Safety tips for brake service:
Invest in a top-quality pad.
If any rotors are marginal for continued service after refinishing (too thin or very close to the minimum thickness specification), have them replaced. The technician can compare the specification dimension and your rotors' actual thickness for you on request. If you own an older vehicle equipped with Original Equipment rotors, be prepared to replace them at this time.
Have the brake calipers inspected to ensure that any moving parts (such as their slides and bleeder screws) haven't corroded and frozen up Don't always jump at the lowest quoted price for your brake job. A low price quote can mean that you're not getting the complete brake system serviced. Beyond basic brake pads and rotor replacement or resurfacing, ask for quotations on the following expanded parts and services for your older vehicle:
If your brake hydraulic system has never been flushed, have it serviced to remove moisture and impurities from the reservoir, lines, calipers and/or wheel cylinders.
Have rubber-type flex brake hoses replaced when they're hard, cracked or simply old.
When rotors are being resurfaced for reuse, request inspection of the wheel bearings. On rear-wheel-drive cars or trucks, have the front wheel bearings inspected and repacked with new grease, along with replacing the seals- don't take the chance of being stranded over an inexpensive bearing or seal.
For drum brake applications, ask to have a new brake hardware kit installed when the brake shoes are replaced and the drums are refinished. The technician should ensure that each assembly's wheel cylinder pistons, starwheel adjuster and bleeder screw aren't sticking or seized.
Have your emergency brake assembly tested periodically. Have it repaired or adjusted if necessary.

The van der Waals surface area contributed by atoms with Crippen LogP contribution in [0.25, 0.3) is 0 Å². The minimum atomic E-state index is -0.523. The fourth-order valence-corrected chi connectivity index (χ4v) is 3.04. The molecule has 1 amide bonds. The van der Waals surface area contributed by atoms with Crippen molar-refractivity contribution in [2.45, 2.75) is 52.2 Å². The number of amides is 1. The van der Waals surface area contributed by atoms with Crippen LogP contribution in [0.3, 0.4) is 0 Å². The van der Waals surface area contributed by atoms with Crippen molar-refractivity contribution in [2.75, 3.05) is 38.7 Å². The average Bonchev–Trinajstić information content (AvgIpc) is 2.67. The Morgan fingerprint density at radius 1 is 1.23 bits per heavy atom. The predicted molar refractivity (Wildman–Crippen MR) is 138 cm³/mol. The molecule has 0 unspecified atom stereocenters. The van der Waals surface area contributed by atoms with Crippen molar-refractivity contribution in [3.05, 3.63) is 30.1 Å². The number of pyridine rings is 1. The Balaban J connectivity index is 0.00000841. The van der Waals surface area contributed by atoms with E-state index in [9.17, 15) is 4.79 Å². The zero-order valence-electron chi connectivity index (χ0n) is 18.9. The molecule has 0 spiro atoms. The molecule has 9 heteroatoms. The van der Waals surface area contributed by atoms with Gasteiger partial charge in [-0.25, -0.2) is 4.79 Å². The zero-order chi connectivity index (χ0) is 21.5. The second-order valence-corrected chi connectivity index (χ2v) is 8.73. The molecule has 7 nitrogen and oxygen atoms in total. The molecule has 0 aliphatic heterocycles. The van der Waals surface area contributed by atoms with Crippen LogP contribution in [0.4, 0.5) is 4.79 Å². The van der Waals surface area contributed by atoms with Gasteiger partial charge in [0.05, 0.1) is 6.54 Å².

This approach to vehicle maintenance may cost a little more up front, but if you make the investment now, you can be sure that-old or new-your car or truck will stop in the shortest distance possible-and be able to steer around trouble. If your vehicle is over five years old and has only had brake pad and rotor servicing in the past, it's generally appropriate to have these items serviced or replaced. Remember, there are cheap jobs that use basic components; there are also more-expensive jobs that use premium components. What's the cost difference between the two? Which one would you trust most?
For ASE’s Glove Box Tips, click here.
The National Institute for Automotive Service Excellence (ASE) was founded in 1972 as a non-profit, independent organization dedicated to improving the quality of automotive service and repair through the voluntary testing and certification of automotive technicians. ASE-certified technicians wear blue and white ASE shoulder insignia and carry credentials listing their exact area(s) of certification. Their employers often display the blue and white ASE sign.